The Popular Belief as to Will-making - The Rule in Former Days and in Modern France - The Unrestricted Power of the Testator - When Wills were Governed by Local Custom - Nuncupative Wills - What They Are and Who may Make Them - Children as Testators - Women and Their
Wills - Signing and Witnessing a Will - Misrepresentations
Most people are under the impression that they have a right to do what they like with their own property, even after their death ; but, as a matter of fact, no such natural right exists, and the rights which people have now acquired of disposing of the whole of their property by will have only been brought about by degrees, the history of which is beyond our limits.
For many reasons it is to be deplored that a person should have the power of disposing of his property in such a way after his death as to deprive his family and relations of that which they are clearly entitled to expect. Formerly, if a man died leaving a wife and children, with regard to his personalty, at any rate, his goods were divided into three equal parts, one for his wife, another for his children, and the third according to his will; and this or something very like it is the law in France at the present day.
But now in this country since the first year of the reign of Victoria a man may be persuaded by some designing persons to make a will in their favour to the exclusion of his wife and children, who are thrown on the world utterly unprovided for. And frequently, also, it happens that an elderly widower, often on the verge of senile decay, marries a young wife, and dies, leaving to her the whole of his property, a part of which should have been divided amongst his nearest blood relations - children, brothers and sisters, nephews and nieces.
The power " to cut off his heir with a shilling " does not date back later than the Wills Act of Henry VIII.; and the power to will lands of every description, including copyholds, did not exist before the days of George III., although an Act of Charles II. had made general the power to will lands other than copyhold. Beyond this, the fact whether a man could dispose of his land by will depended upon the custom of the place where the land was situated. The custom of Kent, for example, authorised a will of lands, and the custom was in existence and recognised before the time of Charles II. Such a custom likewise existed in London.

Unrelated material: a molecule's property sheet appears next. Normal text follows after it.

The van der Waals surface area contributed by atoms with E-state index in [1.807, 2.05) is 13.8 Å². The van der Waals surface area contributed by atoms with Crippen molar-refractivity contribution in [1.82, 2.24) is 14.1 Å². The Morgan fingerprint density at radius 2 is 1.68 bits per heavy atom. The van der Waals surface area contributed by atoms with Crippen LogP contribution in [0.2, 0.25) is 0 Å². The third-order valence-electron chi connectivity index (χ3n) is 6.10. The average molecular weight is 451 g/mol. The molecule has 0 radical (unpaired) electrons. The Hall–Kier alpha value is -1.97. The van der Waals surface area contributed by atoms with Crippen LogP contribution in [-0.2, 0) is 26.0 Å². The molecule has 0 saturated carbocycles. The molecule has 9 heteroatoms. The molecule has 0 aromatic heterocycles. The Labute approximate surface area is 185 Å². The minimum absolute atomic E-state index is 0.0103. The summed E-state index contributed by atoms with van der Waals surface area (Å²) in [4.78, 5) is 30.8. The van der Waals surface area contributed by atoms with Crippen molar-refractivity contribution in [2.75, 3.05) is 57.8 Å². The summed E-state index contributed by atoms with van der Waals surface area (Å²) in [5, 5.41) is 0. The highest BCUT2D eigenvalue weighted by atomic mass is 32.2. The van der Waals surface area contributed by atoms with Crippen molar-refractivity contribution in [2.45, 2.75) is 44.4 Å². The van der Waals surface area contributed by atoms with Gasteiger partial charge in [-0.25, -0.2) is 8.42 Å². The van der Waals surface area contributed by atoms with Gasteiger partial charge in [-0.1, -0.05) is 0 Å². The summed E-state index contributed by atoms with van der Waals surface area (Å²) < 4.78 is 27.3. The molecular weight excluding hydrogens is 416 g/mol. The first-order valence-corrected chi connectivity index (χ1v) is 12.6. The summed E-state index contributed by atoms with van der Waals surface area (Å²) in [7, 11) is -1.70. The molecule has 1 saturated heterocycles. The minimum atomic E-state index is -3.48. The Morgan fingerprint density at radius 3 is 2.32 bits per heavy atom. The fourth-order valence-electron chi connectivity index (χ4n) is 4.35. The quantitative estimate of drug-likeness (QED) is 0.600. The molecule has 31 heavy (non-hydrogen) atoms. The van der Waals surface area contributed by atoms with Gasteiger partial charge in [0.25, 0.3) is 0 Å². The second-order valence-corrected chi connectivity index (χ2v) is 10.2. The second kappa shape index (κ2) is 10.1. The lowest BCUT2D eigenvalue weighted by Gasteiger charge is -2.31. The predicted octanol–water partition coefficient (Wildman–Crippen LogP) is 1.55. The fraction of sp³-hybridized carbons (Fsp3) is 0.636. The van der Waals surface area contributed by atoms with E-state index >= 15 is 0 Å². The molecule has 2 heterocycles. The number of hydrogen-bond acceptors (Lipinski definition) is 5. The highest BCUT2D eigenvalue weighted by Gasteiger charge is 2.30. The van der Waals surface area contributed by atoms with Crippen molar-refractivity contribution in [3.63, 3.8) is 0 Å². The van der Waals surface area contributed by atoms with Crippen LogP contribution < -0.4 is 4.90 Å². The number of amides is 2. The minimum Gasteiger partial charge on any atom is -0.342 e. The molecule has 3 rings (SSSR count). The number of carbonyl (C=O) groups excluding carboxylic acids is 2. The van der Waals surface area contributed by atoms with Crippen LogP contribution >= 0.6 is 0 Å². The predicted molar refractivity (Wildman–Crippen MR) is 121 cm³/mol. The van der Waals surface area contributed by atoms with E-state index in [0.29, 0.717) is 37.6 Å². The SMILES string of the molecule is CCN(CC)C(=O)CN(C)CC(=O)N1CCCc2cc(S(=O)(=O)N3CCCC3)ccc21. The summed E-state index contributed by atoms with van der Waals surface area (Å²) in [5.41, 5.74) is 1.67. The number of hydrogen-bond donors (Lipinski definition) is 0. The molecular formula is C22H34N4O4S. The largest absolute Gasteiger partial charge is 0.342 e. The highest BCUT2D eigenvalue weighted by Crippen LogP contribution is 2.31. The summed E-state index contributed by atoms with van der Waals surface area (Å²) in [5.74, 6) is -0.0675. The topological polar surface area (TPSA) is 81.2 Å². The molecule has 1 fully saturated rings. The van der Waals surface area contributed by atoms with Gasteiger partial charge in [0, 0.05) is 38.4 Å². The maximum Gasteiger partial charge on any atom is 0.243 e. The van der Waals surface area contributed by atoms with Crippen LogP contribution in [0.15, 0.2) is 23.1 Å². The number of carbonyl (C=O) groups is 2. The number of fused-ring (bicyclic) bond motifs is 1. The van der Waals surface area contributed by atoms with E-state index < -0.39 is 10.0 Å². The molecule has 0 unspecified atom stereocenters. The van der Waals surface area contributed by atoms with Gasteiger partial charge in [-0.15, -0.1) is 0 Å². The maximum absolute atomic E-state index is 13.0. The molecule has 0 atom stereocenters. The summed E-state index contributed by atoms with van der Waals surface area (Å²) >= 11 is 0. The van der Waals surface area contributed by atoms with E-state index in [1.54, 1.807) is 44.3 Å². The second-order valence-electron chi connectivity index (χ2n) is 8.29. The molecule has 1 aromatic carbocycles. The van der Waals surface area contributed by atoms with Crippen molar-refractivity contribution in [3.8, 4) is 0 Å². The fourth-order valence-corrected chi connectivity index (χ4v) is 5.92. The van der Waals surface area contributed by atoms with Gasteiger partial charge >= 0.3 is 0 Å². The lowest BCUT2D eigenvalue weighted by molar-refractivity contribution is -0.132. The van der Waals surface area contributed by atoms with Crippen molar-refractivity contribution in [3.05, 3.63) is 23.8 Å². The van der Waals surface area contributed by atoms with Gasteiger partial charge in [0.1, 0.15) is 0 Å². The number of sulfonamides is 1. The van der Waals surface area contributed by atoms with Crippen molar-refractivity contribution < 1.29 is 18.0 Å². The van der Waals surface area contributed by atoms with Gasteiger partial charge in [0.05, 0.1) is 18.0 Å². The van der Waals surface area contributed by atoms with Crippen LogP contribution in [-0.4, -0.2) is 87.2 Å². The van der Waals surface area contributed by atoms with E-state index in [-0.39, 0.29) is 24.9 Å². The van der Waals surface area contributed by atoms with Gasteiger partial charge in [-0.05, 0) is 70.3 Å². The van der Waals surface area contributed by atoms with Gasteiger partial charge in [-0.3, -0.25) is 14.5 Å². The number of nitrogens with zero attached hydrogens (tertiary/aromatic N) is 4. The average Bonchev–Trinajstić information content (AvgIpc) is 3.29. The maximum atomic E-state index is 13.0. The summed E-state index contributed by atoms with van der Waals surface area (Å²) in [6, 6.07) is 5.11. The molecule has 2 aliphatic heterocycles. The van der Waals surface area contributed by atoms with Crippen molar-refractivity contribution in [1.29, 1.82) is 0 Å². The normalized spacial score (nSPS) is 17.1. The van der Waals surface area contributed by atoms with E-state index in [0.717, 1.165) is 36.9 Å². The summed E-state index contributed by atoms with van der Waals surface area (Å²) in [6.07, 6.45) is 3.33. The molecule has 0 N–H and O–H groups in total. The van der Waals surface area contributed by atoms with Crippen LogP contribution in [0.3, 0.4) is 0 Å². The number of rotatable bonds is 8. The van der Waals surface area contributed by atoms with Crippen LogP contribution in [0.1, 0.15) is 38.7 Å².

A nuncupative will is a will made by word of mouth without writing, and a will in that form without restriction was allowable down to the passing of the Statute of Frauds, • which prescribed certain formalities and the testimony of three witnesses at least where the property bequeathed by a nuncupative will exceeded the value of £30. Now, all nuncupative wills are invalid, except those made by soldiers on actual military service, or mariners or seamen who are at sea.
Soldiers and sailors engaged in actual warfare or at sea may make their wills by word of mouth instead of in writing. But this privilege does not extend to a soldier quartered in barracks, either at home or in the Colonies, or at Malta, under orders for the law 4394
West Indies, or to an officer on a tour of inspection of the troops under his command. But it does apply to a soldier joining a regiment with a view to marching against the enemy or to one who has received a mortal wound on the battlefield.
A " mariner or seaman being at sea" does not include an admiral of a naval station living on shore and who made his will at his house, nor to a seaman who made his will when he was in a British port and whose ship did not sail until several days afterwards.
But a seaman stationed at Portsmouth on board a training-ship was held to be " at sea," and a seaman, who being in harbour went on shore, and there was so severely injured that he died, was also so held.
Before the reign of Victoria, boys who were fourteen years of age and girls who were twelve years old were capable of making wills of personalty, but now no person under the age of twenty-one can make a valid will; except a will of personal estate only made by a soldier on actual military service, or a mariner or seaman at sea.